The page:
Lilies- chocolate bunnies aren’t the only danger that looms larger around the Easter holiday. Lilies are a popular and affordable plant during the springtime. They often adorn cut flower bouquets, but if you have cats, you will definitely want to pass on these lovely additions to your home décor. The most dangerous lilies for cats include (but are not limited to): Asiatic lily, Day lily, Easter lily, Stargazer lily, and Tiger lily. While dogs may develop mild gastrointestinal upset after ingesting these lilies, any part of the plant including leaves, flowers, pollen, or even water from the vase may cause acute kidney failure in cats. Other dangerous types of lilies include Lily of the Valley and the Flame Lily. These lilies do not cause kidney failure, but may cause life-threatening heart rhythms and death when ingested by dogs, cats or people. Less serious consequences are seen when pets chew on or ingest lilies such as the Calla Lily or Peace Lily, which contain oral irritants (see below for more information).
Dieffenbachia- a popular decorative plant in many homes and offices, dieffenbachia species contain insoluble oxalate crystals which act as an oral irritant. The Calla Lily and Peace Lily also contain these crystals. When dogs or cats chew or bite these plants, the crystals are released and penetrate the tissues of the oral cavity causing symptoms such as pawing at the face, drooling, foaming, and vomiting. Swelling of the lips, tongue and oral cavity may also be seen, making it difficult for the pet to breathe or swallow. Typically the signs manifest immediately after chewing the plant.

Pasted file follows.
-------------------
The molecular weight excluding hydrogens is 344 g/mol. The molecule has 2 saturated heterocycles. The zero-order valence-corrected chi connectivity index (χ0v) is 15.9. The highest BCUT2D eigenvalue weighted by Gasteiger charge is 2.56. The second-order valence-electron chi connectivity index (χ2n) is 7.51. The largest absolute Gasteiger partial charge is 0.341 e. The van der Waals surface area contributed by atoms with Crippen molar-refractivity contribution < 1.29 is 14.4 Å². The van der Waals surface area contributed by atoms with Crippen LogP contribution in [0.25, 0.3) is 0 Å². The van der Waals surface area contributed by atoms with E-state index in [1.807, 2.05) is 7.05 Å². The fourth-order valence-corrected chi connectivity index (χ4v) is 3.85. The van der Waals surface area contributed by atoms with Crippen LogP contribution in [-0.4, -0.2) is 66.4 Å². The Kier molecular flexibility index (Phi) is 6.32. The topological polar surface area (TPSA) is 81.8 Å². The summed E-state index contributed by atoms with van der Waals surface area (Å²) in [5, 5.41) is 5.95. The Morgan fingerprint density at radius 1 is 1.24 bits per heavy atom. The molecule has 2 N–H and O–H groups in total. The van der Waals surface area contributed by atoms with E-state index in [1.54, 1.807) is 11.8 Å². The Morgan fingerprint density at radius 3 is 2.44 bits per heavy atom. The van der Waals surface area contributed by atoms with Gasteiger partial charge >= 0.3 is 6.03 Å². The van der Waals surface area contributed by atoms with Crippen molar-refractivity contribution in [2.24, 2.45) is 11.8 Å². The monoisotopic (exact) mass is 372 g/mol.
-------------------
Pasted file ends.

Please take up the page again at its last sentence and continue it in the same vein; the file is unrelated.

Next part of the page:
Azaleas- no brighter image is conjured up by mention of Springtime Tallahassee than the azaleas in full bloom. Though they are a lovely accent to our local landscape, azaleas can have serious effects on pets. They contain toxins that detrimentally affect the skeletal and cardiac muscles. All parts of the plant are considered toxic. Eating even a few leaves can result in vomiting, diarrhea and excessive drooling. The cardiotoxic effects of the plant can potentially result in death.
Sago Palm- many local yards are decorated with this particular plant and it can be very harmful to pets! All parts of sago palm are considered poisonous, but the seeds are the most dangerous part of the plant. Ingestion of this plant can cause gastrointestinal signs such as drooling, vomiting and diarrhea within hours of ingestion. More seriously, central nervous system signs (weakness, seizures, tremors, etc.) and liver failure can develop within a few days of ingestion.
Keep in mind that this is in no way a comprehensive list of foods and plants that may be dangerous to your pet. These are some common offenders and some seasonally relevant items. Always consult your veterinarian if you are concerned about something your pet pal has ingested. Dogs and cats often metabolize things differently than humans, and their relatively small size increases their susceptibility to intoxication. Acting quickly and seeking appropriate care optimizes the chance for a successful outcome.
Sarah K. Sprayberry, DVM
March 4, 2016